Large scientific studies have established the effectiveness of carotid artery surgery in reducing the risk of stroke over time. In most cases patients are best treated with open surgery to remove the buildup of calcium, cholesterol, and cells that can come loose and travel to the brain. The stroke rate within 30 days of surgery has been 0.3% (or 1 in 300) in our last 1700 carotid endarterectomies. These results are better than published standards for the procedure.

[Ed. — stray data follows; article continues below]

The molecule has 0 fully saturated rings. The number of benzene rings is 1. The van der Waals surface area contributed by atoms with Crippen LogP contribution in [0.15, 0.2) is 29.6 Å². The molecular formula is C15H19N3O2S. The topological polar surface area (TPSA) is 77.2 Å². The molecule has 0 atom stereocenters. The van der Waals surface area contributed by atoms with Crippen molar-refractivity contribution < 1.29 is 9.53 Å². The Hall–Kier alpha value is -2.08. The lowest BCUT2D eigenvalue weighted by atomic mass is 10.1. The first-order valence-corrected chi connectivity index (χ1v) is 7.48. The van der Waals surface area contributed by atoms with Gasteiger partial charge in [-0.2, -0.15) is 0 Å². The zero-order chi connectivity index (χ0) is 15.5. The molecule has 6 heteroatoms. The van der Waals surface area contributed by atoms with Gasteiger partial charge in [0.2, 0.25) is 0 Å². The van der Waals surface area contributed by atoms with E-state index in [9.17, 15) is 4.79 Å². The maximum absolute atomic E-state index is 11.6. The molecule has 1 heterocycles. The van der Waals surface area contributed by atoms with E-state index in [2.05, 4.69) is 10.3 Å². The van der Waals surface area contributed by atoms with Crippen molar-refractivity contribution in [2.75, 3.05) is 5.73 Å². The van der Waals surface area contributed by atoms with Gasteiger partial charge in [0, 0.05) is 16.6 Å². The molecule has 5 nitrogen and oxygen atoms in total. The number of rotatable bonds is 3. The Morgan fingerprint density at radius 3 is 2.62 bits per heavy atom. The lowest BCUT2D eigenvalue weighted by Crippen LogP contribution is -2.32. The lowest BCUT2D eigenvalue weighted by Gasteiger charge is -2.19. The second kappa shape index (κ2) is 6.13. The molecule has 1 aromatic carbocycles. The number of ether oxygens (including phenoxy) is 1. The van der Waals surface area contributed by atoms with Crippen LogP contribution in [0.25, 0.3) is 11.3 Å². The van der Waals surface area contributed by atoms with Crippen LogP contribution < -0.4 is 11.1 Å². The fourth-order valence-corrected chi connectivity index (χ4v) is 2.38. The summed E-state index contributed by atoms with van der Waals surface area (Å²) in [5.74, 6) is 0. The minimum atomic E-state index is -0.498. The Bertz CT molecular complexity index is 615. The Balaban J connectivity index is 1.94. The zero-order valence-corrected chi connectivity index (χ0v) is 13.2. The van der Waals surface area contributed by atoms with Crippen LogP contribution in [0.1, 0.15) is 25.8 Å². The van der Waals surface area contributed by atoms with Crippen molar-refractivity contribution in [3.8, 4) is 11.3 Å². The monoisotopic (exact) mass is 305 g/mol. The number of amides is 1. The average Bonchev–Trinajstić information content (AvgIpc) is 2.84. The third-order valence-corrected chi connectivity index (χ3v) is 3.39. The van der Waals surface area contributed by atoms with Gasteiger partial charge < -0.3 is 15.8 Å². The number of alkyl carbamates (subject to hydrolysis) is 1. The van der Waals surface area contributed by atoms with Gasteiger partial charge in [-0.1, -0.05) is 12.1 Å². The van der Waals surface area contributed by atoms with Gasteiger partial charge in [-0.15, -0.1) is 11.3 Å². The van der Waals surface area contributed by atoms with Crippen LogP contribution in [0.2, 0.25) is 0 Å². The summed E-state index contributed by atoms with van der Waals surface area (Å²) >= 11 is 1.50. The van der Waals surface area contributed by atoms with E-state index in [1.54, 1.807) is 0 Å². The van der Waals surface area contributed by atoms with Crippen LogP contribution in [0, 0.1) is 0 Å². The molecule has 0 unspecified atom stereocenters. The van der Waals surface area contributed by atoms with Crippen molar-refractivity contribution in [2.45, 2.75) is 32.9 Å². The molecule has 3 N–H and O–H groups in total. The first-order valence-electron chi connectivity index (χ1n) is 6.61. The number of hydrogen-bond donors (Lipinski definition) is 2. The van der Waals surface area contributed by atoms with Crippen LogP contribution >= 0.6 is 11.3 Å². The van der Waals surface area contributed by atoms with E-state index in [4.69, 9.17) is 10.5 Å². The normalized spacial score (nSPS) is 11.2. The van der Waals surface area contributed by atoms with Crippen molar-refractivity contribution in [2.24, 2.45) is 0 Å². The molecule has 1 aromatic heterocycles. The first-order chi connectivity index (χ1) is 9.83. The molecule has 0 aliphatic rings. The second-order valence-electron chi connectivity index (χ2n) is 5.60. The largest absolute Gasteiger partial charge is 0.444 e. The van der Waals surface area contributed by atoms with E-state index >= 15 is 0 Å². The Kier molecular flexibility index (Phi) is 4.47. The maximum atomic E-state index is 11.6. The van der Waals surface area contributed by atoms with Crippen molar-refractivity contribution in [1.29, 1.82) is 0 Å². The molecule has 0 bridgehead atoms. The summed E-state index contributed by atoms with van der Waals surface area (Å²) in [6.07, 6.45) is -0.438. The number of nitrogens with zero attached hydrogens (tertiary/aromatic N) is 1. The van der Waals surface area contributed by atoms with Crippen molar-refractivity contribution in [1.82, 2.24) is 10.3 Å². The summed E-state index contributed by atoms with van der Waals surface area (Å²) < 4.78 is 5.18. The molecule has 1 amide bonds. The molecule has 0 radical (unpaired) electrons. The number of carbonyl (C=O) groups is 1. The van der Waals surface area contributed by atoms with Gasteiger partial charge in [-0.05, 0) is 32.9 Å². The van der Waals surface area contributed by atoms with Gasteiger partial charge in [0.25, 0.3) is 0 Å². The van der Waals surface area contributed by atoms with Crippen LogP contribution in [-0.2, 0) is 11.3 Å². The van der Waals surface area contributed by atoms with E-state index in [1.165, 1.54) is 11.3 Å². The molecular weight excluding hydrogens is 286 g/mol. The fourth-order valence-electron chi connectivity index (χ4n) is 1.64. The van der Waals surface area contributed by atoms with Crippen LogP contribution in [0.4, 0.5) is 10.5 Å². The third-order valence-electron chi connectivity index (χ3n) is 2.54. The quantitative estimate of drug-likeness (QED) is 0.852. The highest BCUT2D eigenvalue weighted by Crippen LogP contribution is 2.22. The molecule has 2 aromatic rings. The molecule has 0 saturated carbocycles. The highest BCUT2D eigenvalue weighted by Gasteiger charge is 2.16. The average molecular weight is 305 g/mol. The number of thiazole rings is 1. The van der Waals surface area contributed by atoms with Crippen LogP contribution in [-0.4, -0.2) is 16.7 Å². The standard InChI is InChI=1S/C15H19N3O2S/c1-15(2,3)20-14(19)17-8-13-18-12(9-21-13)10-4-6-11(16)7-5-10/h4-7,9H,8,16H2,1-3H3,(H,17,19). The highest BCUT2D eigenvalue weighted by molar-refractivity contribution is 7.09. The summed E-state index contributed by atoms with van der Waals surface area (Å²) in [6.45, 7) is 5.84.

Carotid stenting is another procedure that may be equal to surgery in certain high-risk patients, such as those with severe heart or lung disease, or patients with recurrent narrowing after prior surgery. Before consideration of stent placement, patients should have an angiogram to determine the suitability of their anatomy. We have performed carotid stenting when surgery appears to carry a greater risk than usual. The most recent large scale clinical trials comparing stenting to endarterectomy show a 2% risk of stroke with endarterectomy versus 4% with stenting while endarterectomy carries a 2% risk of heart attack versus 1% risk with stenting.